The Encyclopedia Americana (1920)/Regeneration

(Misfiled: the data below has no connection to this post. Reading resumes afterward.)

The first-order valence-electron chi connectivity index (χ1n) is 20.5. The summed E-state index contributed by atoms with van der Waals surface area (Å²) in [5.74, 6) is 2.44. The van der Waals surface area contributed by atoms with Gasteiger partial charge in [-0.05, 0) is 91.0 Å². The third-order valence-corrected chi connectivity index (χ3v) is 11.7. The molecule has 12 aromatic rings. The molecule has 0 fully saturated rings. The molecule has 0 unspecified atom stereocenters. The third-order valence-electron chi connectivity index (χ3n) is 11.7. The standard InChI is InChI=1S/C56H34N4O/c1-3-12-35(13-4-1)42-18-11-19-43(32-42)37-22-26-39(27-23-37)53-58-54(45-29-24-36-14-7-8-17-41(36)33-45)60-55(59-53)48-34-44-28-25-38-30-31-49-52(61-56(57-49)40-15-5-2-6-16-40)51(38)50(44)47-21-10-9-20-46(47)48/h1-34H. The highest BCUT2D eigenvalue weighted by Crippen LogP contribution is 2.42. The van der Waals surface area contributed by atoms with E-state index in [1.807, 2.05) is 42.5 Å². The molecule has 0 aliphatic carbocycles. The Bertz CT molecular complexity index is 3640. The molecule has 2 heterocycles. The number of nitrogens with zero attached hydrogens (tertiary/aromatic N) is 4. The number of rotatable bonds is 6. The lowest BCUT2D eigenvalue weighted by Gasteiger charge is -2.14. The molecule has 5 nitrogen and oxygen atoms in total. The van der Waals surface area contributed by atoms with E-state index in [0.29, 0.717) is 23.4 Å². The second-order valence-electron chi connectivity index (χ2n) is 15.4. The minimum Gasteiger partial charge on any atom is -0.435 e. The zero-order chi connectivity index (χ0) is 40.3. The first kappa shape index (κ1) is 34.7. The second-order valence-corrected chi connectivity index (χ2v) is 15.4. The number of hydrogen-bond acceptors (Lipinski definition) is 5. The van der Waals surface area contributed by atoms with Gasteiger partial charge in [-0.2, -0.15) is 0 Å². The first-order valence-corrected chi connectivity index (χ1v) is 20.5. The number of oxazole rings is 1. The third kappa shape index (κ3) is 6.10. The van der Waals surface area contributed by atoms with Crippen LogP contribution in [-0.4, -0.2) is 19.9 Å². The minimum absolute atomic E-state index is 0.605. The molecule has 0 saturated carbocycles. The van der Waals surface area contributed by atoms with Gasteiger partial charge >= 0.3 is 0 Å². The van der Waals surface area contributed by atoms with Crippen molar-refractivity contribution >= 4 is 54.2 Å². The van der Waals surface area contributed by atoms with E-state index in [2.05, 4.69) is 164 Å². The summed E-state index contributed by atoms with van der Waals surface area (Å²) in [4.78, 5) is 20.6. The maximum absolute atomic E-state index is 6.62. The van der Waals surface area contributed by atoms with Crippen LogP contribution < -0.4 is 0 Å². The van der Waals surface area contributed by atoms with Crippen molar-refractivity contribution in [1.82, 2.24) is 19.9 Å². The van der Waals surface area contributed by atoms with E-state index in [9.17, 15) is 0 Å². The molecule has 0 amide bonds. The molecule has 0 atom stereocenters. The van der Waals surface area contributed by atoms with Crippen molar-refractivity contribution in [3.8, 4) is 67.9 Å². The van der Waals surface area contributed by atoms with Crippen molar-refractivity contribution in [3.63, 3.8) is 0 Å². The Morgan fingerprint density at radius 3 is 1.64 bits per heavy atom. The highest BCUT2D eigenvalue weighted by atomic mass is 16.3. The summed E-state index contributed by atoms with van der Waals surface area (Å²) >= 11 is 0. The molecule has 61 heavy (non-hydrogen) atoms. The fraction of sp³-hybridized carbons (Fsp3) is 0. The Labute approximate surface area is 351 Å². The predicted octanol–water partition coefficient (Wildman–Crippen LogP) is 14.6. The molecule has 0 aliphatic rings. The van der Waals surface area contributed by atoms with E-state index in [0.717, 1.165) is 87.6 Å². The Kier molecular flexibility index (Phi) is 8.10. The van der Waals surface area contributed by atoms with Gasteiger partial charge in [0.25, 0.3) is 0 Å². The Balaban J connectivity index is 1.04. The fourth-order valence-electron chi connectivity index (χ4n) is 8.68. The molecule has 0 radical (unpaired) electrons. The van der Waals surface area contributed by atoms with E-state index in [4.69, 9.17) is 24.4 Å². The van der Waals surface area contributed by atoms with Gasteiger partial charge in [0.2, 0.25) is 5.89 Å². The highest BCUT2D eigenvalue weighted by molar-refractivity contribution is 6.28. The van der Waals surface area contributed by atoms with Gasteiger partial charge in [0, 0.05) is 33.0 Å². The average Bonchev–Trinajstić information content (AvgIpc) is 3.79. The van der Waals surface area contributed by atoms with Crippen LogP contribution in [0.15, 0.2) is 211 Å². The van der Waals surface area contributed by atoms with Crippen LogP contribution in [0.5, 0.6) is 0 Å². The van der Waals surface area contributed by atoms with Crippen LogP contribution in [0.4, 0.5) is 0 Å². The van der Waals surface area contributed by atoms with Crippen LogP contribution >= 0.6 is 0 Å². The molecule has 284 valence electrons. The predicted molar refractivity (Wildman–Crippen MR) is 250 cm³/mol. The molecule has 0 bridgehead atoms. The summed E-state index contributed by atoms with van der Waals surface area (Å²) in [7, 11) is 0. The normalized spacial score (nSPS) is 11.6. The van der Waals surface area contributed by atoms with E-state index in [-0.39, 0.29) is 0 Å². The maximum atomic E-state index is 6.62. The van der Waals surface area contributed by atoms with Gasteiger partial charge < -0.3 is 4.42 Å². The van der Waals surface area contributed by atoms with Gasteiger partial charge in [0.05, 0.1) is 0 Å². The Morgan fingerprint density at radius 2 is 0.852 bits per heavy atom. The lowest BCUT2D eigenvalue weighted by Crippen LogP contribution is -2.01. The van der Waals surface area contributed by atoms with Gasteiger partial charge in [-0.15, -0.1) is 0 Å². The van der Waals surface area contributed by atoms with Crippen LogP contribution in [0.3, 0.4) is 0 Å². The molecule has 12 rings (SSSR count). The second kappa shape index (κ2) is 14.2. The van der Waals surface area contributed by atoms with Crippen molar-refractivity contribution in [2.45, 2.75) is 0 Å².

REGENERATION, the act or the state of being born again in a spiritual sense. The word is a literal version of the term palingenesia, peculiar to the New Testament, in which it occurs twice only, namely, Mat. xix, 28, where it signifies the renovation of all things at the second coming of Messiah; and Titus iii, 5, “washing of regeneration,” where it signifies a new life, a new spirit in the individual redeemed soul. In many other passages of the New Testament, and especially in John iii, 1-10, the new birth is spoken of without the use of the word regeneration, but in such terms as plainly to indicate that the soul which is received into the kingdom of Christ is born into a new life. Regarding the relation of the sacrament of baptism to the new birth there are chiefly two divergent views entertained by divines. One view, which till the Reformation was well nigh universal, and which is still held by the Catholic Church as an article of faith, regards baptism as the agency whereby the Holy Spirit bestows the new life. According to the other view the washing of water in baptism is but a sensible representation of the spiritual new birth, and regeneration is effected independently of baptism by the direct action of the Holy Spirit. The first view is called that of “baptismal regeneration.” Article XXVII of the Articles of Religion of the Church of England teaches that baptism is “a sign of regeneration whereby, as by an instrument, they that receive baptism are grafted into the Church”; but in 1849, by a judgment of the Privy Council, it was decided that in the Established Church of England Baptismal Regeneration is not a doctrine taught in her articles and formularies as legally construed. See Man, Christian Anthropology.